With 2024 quickly approaching, it’s high time for you to prepare for California’s new cannabis-related legislation to take full effect.
So, what do these new laws mean for employers in California? And how can you be sure that your business policies are compliant?
Here at Combined, we're here to help you navigate these budding changes. In this article, we'll hash out the specifics of AB 2188 and SB 700.
By the end of this quick read, you’ll be equipped with a clear strategy to keep your business on the right side of California’s new cannabis regulations.
What are California’s new cannabis laws?
California has once again positioned itself at the forefront of cannabis legislation with the introduction of two significant bills: AB 2188 and SB 700.
These new laws, set to take effect on January 1, 2024, represent a substantial shift in the state's approach to cannabis, particularly concerning employment and workplace rights.
AB 2188 and SB 700 are game-changing reforms that fundamentally reshape the intersection between cannabis use and the workplace. These bills collectively aim to balance the rights of employees who use cannabis off-duty with the need for employers to maintain safe and productive work environments.
What is Assembly Bill 2188 (AB 2188)?
AB 2188 introduces groundbreaking changes to California employment law, focusing on protecting off-duty cannabis use.
Here's a breakdown of the key aspects of AB 2188:
AB 2188 will expand the anti-discrimination provisions of Fair Employment and Housing Act (FEHA)
With the introduction of AB 2188, the Fair Employment and Housing Act will now include protection against discrimination based on an employee's cannabis use outside of work hours.
This change means that employers in California cannot make employment decisions — such as hiring, firing, or promoting — based on an applicant’s or an employee’s legal, off-duty cannabis use.
AB 2188 will require workplace drug and alcohol testing to control for at-work impairment
To comply, employers must update their drug and alcohol policies to align with AB 2188, attending to the identification of actual on-the-job impairment.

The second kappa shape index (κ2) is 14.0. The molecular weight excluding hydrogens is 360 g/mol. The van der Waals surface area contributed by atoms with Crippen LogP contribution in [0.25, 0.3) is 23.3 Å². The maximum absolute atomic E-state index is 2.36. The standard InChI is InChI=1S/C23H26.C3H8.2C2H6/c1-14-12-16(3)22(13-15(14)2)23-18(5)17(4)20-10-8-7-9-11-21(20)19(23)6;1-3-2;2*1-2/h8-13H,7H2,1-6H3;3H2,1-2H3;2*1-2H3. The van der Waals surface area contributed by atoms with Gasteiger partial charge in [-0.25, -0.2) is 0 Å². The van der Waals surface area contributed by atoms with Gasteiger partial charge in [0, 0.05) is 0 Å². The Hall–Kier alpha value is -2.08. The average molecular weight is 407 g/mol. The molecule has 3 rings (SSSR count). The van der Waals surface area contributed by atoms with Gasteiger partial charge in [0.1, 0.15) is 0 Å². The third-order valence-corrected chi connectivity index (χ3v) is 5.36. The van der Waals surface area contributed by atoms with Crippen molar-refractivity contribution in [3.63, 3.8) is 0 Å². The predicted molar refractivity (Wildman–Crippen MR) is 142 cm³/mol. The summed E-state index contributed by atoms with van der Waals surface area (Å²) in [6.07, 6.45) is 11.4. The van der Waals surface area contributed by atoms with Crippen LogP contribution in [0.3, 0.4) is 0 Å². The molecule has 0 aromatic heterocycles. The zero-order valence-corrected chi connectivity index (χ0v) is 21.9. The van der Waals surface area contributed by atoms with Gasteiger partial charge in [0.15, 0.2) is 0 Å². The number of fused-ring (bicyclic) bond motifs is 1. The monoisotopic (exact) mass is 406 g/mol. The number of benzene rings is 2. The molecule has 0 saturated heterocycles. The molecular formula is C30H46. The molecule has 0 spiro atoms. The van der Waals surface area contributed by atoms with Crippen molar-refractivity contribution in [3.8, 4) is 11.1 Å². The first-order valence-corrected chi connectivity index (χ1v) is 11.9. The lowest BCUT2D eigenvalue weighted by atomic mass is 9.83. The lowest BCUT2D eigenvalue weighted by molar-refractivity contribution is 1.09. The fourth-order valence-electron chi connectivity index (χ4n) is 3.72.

This involves moving away from traditional drug tests that simply detect cannabis metabolites, which remain present long after any effects have worn off, and implementing testing procedures that screen only for the presence of active THC.
The goal of this new testing method is to determine whether an employee is under the influence during work hours, affecting their ability to perform job duties safely and effectively. It is not, as traditional drug tests do, to identify a broader spectrum of cannabis use.
If employers want to avoid any infringement on employees' rights as protected under AB 2188, it is imperative for employers to ensure that their revised practices are not only compliant with this new legislation but also fair.
What is Senate Bill 700 (SB 700)?
Senate Bill 700 (SB 700) is another critical piece of legislation that complements AB 2188 in reshaping California's approach to cannabis in the workplace.
While AB 2188 safeguards employees' rights to off-duty cannabis use, SB 700 zeroes in on enhancing the privacy rights of job applicants in California, specifically regarding past cannabis use.
Here's a detailed look at the key provisions of SB 700:
SB 700 will prohibit employer inquiries about past cannabis use
SB 700 strictly prohibits employers from requesting information about an applicant’s history of cannabis use. This rule extends to all aspects of the hiring process, including application forms and interviews, with the intent to uphold AB 2188, prevent cannabis-related discrimination in employment, create a more inclusive and unbiased hiring process.
In response to SB 700, employers must revise their hiring practices. This includes eliminating any questions about past cannabis use from job applications and training hiring managers to steer clear of such topics during interviews.
Are there exceptions to AB 2188 and SB 700?
While AB 2188 introduces broad protections for off-duty cannabis use, it's important to note that there are three specific exceptions to these new requirements: